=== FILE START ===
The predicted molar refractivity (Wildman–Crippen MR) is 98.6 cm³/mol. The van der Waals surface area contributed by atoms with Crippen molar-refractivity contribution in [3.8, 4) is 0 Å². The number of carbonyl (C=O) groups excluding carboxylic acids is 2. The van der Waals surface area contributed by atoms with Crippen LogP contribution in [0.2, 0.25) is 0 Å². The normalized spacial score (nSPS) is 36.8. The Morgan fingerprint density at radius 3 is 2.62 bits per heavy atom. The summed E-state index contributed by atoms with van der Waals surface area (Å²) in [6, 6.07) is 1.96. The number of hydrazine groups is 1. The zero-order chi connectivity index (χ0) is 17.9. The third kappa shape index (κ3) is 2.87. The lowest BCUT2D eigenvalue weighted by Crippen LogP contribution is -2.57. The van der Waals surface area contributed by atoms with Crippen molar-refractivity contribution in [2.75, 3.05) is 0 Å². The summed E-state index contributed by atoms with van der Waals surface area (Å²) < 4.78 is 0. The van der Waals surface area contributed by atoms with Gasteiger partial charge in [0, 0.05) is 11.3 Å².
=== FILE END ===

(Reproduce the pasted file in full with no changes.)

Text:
The predicted molar refractivity (Wildman–Crippen MR) is 98.6 cm³/mol. The van der Waals surface area contributed by atoms with Crippen molar-refractivity contribution in [3.8, 4) is 0 Å². The number of carbonyl (C=O) groups excluding carboxylic acids is 2. The van der Waals surface area contributed by atoms with Crippen LogP contribution in [0.2, 0.25) is 0 Å². The normalized spacial score (nSPS) is 36.8. The Morgan fingerprint density at radius 3 is 2.62 bits per heavy atom. The summed E-state index contributed by atoms with van der Waals surface area (Å²) in [6, 6.07) is 1.96. The number of hydrazine groups is 1. The zero-order chi connectivity index (χ0) is 17.9. The third kappa shape index (κ3) is 2.87. The lowest BCUT2D eigenvalue weighted by Crippen LogP contribution is -2.57. The van der Waals surface area contributed by atoms with Crippen molar-refractivity contribution in [2.75, 3.05) is 0 Å². The summed E-state index contributed by atoms with van der Waals surface area (Å²) < 4.78 is 0. The van der Waals surface area contributed by atoms with Gasteiger partial charge in [0, 0.05) is 11.3 Å².